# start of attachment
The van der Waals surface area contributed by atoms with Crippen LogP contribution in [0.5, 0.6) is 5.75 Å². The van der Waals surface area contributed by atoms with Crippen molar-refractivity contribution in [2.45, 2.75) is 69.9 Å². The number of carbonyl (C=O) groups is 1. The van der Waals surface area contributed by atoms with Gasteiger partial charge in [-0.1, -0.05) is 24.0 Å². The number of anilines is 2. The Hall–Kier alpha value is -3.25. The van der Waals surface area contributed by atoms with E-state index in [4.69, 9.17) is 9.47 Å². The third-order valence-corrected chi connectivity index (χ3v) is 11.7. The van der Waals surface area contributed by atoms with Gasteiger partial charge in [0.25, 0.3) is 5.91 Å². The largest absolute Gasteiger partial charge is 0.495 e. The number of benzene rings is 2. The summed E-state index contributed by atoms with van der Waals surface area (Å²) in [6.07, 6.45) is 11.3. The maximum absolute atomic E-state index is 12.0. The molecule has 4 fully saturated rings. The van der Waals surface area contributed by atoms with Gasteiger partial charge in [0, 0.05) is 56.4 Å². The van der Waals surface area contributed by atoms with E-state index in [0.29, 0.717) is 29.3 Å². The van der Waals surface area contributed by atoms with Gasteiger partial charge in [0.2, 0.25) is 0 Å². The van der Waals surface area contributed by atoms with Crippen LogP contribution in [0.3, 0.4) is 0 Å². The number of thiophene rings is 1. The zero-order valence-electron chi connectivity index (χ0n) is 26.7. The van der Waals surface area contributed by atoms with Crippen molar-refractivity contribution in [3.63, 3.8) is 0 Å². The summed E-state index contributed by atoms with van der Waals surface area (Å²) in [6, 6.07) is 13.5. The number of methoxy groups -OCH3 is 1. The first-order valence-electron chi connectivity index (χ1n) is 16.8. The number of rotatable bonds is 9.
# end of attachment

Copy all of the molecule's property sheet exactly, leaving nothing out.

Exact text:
The van der Waals surface area contributed by atoms with Crippen LogP contribution in [0.5, 0.6) is 5.75 Å². The van der Waals surface area contributed by atoms with Crippen molar-refractivity contribution in [2.45, 2.75) is 69.9 Å². The number of carbonyl (C=O) groups is 1. The van der Waals surface area contributed by atoms with Gasteiger partial charge in [-0.1, -0.05) is 24.0 Å². The number of anilines is 2. The Hall–Kier alpha value is -3.25. The van der Waals surface area contributed by atoms with E-state index in [4.69, 9.17) is 9.47 Å². The third-order valence-corrected chi connectivity index (χ3v) is 11.7. The van der Waals surface area contributed by atoms with Gasteiger partial charge in [0.25, 0.3) is 5.91 Å². The largest absolute Gasteiger partial charge is 0.495 e. The number of benzene rings is 2. The summed E-state index contributed by atoms with van der Waals surface area (Å²) in [6.07, 6.45) is 11.3. The maximum absolute atomic E-state index is 12.0. The molecule has 4 fully saturated rings. The van der Waals surface area contributed by atoms with Gasteiger partial charge in [0, 0.05) is 56.4 Å². The van der Waals surface area contributed by atoms with E-state index in [0.29, 0.717) is 29.3 Å². The van der Waals surface area contributed by atoms with Gasteiger partial charge in [0.2, 0.25) is 0 Å². The van der Waals surface area contributed by atoms with Crippen LogP contribution in [0.3, 0.4) is 0 Å². The number of thiophene rings is 1. The zero-order valence-electron chi connectivity index (χ0n) is 26.7. The van der Waals surface area contributed by atoms with Crippen molar-refractivity contribution in [3.63, 3.8) is 0 Å². The summed E-state index contributed by atoms with van der Waals surface area (Å²) in [6, 6.07) is 13.5. The number of methoxy groups -OCH3 is 1. The first-order valence-electron chi connectivity index (χ1n) is 16.8. The number of rotatable bonds is 9.